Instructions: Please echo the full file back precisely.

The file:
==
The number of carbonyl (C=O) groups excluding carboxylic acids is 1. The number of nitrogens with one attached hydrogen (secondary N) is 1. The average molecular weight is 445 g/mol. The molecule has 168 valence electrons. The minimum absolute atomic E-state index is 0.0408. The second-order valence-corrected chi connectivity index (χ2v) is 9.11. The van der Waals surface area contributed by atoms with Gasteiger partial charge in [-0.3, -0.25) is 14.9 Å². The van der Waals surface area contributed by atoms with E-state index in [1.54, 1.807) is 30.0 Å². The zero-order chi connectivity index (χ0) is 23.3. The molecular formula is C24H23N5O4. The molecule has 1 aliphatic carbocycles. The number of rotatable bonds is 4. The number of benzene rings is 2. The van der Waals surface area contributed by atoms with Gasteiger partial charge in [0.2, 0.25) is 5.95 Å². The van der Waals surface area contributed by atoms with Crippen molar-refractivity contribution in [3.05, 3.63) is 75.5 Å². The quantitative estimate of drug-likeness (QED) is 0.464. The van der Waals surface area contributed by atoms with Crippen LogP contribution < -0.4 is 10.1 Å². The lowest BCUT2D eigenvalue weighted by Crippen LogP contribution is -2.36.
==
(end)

The number of carbonyl (C=O) groups excluding carboxylic acids is 1. The number of nitrogens with one attached hydrogen (secondary N) is 1. The average molecular weight is 445 g/mol. The molecule has 168 valence electrons. The minimum absolute atomic E-state index is 0.0408. The second-order valence-corrected chi connectivity index (χ2v) is 9.11. The van der Waals surface area contributed by atoms with Gasteiger partial charge in [-0.3, -0.25) is 14.9 Å². The van der Waals surface area contributed by atoms with E-state index in [1.54, 1.807) is 30.0 Å². The zero-order chi connectivity index (χ0) is 23.3. The molecular formula is C24H23N5O4. The molecule has 1 aliphatic carbocycles. The number of rotatable bonds is 4. The number of benzene rings is 2. The van der Waals surface area contributed by atoms with Gasteiger partial charge in [0.2, 0.25) is 5.95 Å². The van der Waals surface area contributed by atoms with Crippen molar-refractivity contribution in [3.05, 3.63) is 75.5 Å². The quantitative estimate of drug-likeness (QED) is 0.464. The van der Waals surface area contributed by atoms with Crippen LogP contribution < -0.4 is 10.1 Å². The lowest BCUT2D eigenvalue weighted by Crippen LogP contribution is -2.36.